Originally published on pickupthepacepaul
What a journey, and what an amazing experience. This is the 4th time I have ran the distance, but you don’t get used to it. It takes everything from you to run these sort of distances, and #RTTS2017 was the hardest I’ve ever done. Throughout this blog I’m going to talk first about my thoughts about the organisation, and event, before talking more personally about my experience throughout the event.
The event experience:
This event is a point to point race, starting in Goring following the ridgeway and finishing in Avebury, so we literally race to the stones. This is an iconic route where we run along the oldest path in history. Organisation was made easy as there are various options available in terms of where you stay, and shuttles available both ways. I could think of nothing worse than staying at the start and getting a shuttle back after the event. I stayed with some friends at the finish, and we parked a car at the finish line on the Friday evening ready to bring us home after the event.
This was a great opportunity to have a little look around and check out the stones.
There was no way you are going to really take in the surroundings after running for 100k, so we spent about an hour having a look around at the beautiful surroundings.
On the Friday evening we found a lovely pub called the Ivy Inn, with such friendly staff.
I sat in bullshit corner, and the pub was full of cute signs like “prices very depending on your attitude”. The food was lovely and they made me an extra large portion, with a combination not on the menu. There wasn’t much to choose in terms of traditional pre race food, but it certainly filled a hole.
Nicely fuelled the day before, this brings me on to the race experience, before talking about my journey. Registration was quick and simple. I was a little disappointed at this stage with the lack of anything for runners. I can only compare with the three action challenge events I have completed. I was told that this event would be well stocked and more food than I would need at aid stations. I am used to being able to get coffee, banana and other snacks at the start, but there was nothing, just a couple of stations where you could buy a coffee or bacon roll. Something for runners here would improve this experience.
There were so many toilets, which was great, I never saw a queue of any description the whole time I was there. What was random was I went into the toilet that Andrew was coming out of. Small world I thought, but then as I left the toilet Rohan was there waiting to go in. How random, but the running community really has made the world smaller.
Throughout the race the course was really well marked. There is absolutely no risk you would go the wrong way, and any places you could make a wrong turn there was a sign saying “not this way”. The volunteers at each aid station were wonderful and really did go above and beyond to help, it just had a friendly vibe and this makes a difference. The aid stations were well stocked with plenty of food and drink options.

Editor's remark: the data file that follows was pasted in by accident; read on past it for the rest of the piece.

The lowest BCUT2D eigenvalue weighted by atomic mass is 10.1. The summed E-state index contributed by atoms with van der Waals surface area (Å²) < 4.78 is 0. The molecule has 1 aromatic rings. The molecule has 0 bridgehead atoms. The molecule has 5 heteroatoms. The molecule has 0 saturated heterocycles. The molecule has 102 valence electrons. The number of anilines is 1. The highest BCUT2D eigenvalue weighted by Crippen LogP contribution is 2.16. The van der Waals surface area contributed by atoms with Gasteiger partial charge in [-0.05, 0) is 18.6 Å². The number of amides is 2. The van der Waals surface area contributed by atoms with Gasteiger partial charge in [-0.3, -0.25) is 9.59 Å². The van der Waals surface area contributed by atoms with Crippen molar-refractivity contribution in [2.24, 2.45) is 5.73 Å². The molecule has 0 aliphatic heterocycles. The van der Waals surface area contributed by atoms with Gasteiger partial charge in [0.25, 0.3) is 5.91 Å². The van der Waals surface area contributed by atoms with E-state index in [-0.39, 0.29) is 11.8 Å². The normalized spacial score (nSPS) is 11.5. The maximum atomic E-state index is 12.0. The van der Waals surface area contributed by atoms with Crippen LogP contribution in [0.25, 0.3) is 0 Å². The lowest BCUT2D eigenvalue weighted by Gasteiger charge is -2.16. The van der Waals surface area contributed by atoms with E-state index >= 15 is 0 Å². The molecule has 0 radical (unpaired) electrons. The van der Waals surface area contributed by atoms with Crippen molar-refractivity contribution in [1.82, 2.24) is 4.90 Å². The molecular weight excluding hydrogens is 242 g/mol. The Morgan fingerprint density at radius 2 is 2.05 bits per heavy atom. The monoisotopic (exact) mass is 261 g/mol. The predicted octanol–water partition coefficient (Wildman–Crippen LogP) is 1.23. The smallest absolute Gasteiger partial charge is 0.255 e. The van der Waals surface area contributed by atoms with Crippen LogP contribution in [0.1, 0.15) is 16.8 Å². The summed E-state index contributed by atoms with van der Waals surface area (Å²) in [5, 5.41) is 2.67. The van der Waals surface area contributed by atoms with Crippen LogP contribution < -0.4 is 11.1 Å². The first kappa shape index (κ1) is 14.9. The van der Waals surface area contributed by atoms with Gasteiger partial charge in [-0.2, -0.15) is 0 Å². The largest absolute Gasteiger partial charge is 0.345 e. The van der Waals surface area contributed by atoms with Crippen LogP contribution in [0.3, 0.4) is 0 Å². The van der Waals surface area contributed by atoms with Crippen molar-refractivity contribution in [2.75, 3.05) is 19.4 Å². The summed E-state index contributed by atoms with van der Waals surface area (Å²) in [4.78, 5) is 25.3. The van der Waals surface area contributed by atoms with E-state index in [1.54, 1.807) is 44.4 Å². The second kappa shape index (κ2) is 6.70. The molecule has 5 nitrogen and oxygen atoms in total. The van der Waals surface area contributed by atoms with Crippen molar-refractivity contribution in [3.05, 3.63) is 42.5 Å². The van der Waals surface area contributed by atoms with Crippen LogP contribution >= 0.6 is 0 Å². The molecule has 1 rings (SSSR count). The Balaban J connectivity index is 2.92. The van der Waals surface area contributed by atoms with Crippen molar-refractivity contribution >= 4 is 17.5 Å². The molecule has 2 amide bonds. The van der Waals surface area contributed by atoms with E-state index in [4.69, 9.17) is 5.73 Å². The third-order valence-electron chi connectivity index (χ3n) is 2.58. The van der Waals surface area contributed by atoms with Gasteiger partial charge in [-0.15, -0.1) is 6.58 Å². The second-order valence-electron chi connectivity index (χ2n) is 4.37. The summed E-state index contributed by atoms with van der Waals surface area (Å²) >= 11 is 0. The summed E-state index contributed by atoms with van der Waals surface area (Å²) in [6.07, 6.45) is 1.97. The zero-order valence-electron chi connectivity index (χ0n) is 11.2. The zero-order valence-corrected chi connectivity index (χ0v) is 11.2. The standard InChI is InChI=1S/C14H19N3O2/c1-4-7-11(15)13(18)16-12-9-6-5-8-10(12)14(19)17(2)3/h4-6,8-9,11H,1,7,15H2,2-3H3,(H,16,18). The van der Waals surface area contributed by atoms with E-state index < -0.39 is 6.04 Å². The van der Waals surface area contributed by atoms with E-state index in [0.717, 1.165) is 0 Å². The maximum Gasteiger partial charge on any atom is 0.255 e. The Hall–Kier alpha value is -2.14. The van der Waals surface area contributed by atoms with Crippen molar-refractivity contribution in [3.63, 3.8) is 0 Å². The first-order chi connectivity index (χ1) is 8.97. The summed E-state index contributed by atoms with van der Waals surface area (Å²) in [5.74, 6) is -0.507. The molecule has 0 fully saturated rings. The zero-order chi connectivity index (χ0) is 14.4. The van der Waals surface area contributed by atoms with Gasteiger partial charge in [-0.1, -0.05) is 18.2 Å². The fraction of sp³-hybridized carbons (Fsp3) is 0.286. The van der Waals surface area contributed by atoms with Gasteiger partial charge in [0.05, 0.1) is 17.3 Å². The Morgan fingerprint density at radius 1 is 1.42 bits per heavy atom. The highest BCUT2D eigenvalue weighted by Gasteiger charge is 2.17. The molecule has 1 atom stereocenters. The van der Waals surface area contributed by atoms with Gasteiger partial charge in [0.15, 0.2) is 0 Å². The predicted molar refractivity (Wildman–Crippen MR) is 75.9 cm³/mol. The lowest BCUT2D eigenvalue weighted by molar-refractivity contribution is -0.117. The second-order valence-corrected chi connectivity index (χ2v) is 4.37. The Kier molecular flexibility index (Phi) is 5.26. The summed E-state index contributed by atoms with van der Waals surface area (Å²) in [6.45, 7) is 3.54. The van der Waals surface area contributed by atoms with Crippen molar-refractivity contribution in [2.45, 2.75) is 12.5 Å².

Again my only comparison is the action challenge events and there was less choice here, but it didn’t matter. In the later stages I would have preferred a proper sandwich rather than chocolate or peanut butter, so towards the end I did feel like there wasn’t anything I wanted. A sausage roll, some pizza or biscuits were what I was craving. However, I’m sure that many would have been more than happy with the selection.
The midway point was a little disappointing for me. I had a small bowl of pasta and there were no other options. There was plenty of cake, but I didn’t want sweet here, I wanted Savory. I was here after 5:45 hours so certainly not a front runner, but I was told the rest of the food would be at least half an hour. I’ve heard people had chicken fajitas and different options of pasta. This should have been out earlier. To balance this, the finish food was fantastic. Pizza, burger, sausage. Apparently there were jacket potatoes later but I did not see them, I’m unsure if they were there when I arrived or I missed, but it was a good set up.
The final thing to mention about the event before I get started is the photography. This is a great addition to the package, and I’ve got so many good photos which is really appreciated. An event top would have been nice, but the photos are great.
Race To The Stones:
I always get nervous before any event. There are a few things I like to do, first of all lay all my kit out and make sure I have everything. This is even more important for an event as long as this. I had pre and post event nutrition from Grub, Meatsnacks and SIS, and all my basic kit I would need.
Other things that help pre race nerves is getting to the start early, and being able to get to the toilet a couple of times before the start. It was great getting to the start to see so many from #ukrunchat there. We had a great mini tweetup, shame everyone wasn’t there, but different start times meant not everyone was there that early.